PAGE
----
That's Gentoo. You love it or hate it. It's a trouble once but after that a permanent pleasure!
            Last edited by Apopas; 01-04-2010, 12:07 PM.

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            • #21
              Originally posted by Apopas View Post
              Also, everybody seems to believe a myth about Gentoo. That you compile and compile and compile and during compilation your system is useless.
              Nonsense! You compile all the stuff once. I did that 5 years ago. Yes five years. I spent a lot of time for compilation back then. Now I update my system every weekend. Usually, a dozen packages has an update. That takes about half an hour.
              That's not much longer that much longer than all the time my system currently spends keeping up with the Fedora churn tbh!

              But what's the funny thing? During compilation you can do whatever you do even without compilation, because compilation in Gentoo is the same process as apt-get is in Ubuntu. You just write emerge plus the package you want and that's all.
              Yes! Compilation in Gentoo is easy, no need to touch makefiles or anything else. Just one command. There is even a gui for that. The difference with apt-get is that you don't see a progress bar, but just the compilation output.
              I think Chakra should give gentoo quite a boost once it gets out of alpha/beta. I might actually give gentoo another go next time I install....I mostly just use fedora because it's not hugely dissimilar to the Scientific Linux systems at work (and I don't have to maintain it much, reinstalls are quick etc).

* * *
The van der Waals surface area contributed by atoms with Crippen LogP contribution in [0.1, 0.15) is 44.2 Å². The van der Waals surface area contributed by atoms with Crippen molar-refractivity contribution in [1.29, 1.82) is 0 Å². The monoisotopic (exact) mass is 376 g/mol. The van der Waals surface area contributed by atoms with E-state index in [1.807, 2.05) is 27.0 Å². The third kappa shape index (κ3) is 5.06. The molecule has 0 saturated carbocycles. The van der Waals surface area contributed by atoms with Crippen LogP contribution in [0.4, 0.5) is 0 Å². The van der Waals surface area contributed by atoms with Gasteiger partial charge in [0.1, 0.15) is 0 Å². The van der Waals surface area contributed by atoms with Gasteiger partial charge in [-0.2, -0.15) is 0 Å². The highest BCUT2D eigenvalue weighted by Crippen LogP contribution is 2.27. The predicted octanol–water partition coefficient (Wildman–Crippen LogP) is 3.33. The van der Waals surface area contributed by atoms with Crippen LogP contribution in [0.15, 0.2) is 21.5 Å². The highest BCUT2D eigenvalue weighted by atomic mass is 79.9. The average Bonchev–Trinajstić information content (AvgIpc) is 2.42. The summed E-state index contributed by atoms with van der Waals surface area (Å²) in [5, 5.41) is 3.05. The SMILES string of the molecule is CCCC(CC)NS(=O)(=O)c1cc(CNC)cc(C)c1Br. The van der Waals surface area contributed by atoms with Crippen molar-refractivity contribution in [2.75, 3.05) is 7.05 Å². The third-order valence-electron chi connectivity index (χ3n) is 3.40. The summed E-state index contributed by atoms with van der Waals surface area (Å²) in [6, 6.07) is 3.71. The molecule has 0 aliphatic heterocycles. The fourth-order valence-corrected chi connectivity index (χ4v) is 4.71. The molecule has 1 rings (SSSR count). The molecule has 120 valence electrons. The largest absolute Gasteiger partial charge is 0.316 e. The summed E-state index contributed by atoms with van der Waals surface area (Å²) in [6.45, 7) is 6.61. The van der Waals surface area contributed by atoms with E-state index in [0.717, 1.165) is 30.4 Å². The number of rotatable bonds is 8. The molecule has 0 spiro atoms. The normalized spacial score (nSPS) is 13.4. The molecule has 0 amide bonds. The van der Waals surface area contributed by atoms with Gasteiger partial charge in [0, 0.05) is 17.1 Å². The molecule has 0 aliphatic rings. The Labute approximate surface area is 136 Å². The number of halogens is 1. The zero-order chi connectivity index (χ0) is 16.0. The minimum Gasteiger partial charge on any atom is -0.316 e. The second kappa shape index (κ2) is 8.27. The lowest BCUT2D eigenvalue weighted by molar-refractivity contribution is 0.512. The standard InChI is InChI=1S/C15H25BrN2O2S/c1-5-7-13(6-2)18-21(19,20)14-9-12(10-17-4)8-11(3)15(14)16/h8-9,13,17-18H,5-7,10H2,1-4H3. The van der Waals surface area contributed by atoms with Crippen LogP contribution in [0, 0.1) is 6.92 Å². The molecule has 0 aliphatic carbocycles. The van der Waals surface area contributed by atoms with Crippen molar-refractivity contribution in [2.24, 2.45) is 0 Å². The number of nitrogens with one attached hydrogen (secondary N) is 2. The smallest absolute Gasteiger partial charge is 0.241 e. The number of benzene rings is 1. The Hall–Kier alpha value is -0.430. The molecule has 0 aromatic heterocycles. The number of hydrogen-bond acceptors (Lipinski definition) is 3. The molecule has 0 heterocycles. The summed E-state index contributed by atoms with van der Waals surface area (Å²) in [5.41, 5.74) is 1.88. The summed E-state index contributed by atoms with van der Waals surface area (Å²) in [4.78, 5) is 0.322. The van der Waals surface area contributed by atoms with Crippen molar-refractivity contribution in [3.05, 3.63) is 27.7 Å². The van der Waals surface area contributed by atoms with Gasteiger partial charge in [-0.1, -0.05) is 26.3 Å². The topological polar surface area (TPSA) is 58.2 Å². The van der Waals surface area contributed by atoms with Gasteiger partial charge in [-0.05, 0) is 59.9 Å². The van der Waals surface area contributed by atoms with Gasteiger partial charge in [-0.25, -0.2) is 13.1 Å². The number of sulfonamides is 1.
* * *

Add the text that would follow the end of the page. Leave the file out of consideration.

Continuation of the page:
What's the benefit? Ofcourse speed is one of them but is not the most important. Absolute control is the most important of all. You can choose whatever is going to be installed in your system. You don't want pulseaudio with your gnome? You won't have it. You don;t want policykit either? You won;t have it. You don't want Hal? Easy! You don't want java with your Openoffice, no problem. That leads to a system so light that it can be fast even without compile optimizations. And hell is modern. It will be as modern as Ubuntu, or OpenSUSE, or Fedora 3 months before their releases, and after their releases, Gentoo is gonna be again be 3 months ahead.